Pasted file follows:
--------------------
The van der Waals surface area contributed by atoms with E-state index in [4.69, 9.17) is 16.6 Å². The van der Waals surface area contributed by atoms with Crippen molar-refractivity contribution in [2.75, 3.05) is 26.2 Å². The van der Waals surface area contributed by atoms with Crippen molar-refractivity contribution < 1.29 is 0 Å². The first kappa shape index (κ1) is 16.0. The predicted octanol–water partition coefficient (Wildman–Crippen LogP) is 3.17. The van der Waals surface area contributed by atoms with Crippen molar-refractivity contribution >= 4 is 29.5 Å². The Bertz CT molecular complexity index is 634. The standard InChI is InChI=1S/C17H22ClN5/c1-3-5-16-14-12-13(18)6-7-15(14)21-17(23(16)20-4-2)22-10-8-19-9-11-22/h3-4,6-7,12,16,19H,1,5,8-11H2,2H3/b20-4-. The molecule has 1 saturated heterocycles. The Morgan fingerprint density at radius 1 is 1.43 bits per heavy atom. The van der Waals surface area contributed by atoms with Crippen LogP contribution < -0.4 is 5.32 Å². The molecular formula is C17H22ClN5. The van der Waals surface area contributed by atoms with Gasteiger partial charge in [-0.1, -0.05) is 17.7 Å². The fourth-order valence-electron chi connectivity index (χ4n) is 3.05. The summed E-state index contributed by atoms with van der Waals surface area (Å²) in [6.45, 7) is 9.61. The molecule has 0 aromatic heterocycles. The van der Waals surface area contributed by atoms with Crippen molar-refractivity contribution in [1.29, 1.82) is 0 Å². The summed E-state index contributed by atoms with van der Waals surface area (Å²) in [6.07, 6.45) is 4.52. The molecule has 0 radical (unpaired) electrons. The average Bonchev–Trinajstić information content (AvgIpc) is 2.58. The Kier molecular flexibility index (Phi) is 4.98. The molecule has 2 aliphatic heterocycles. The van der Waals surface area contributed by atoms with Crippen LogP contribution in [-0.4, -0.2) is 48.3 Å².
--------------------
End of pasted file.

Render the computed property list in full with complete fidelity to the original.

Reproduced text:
The van der Waals surface area contributed by atoms with E-state index in [4.69, 9.17) is 16.6 Å². The van der Waals surface area contributed by atoms with Crippen molar-refractivity contribution in [2.75, 3.05) is 26.2 Å². The van der Waals surface area contributed by atoms with Crippen molar-refractivity contribution < 1.29 is 0 Å². The first kappa shape index (κ1) is 16.0. The predicted octanol–water partition coefficient (Wildman–Crippen LogP) is 3.17. The van der Waals surface area contributed by atoms with Crippen molar-refractivity contribution >= 4 is 29.5 Å². The Bertz CT molecular complexity index is 634. The standard InChI is InChI=1S/C17H22ClN5/c1-3-5-16-14-12-13(18)6-7-15(14)21-17(23(16)20-4-2)22-10-8-19-9-11-22/h3-4,6-7,12,16,19H,1,5,8-11H2,2H3/b20-4-. The molecule has 1 saturated heterocycles. The Morgan fingerprint density at radius 1 is 1.43 bits per heavy atom. The van der Waals surface area contributed by atoms with Crippen LogP contribution < -0.4 is 5.32 Å². The molecular formula is C17H22ClN5. The van der Waals surface area contributed by atoms with Gasteiger partial charge in [-0.1, -0.05) is 17.7 Å². The fourth-order valence-electron chi connectivity index (χ4n) is 3.05. The summed E-state index contributed by atoms with van der Waals surface area (Å²) in [6.45, 7) is 9.61. The molecule has 0 aromatic heterocycles. The van der Waals surface area contributed by atoms with Crippen molar-refractivity contribution in [1.29, 1.82) is 0 Å². The summed E-state index contributed by atoms with van der Waals surface area (Å²) in [6.07, 6.45) is 4.52. The molecule has 0 radical (unpaired) electrons. The average Bonchev–Trinajstić information content (AvgIpc) is 2.58. The Kier molecular flexibility index (Phi) is 4.98. The molecule has 2 aliphatic heterocycles. The van der Waals surface area contributed by atoms with Crippen LogP contribution in [-0.4, -0.2) is 48.3 Å².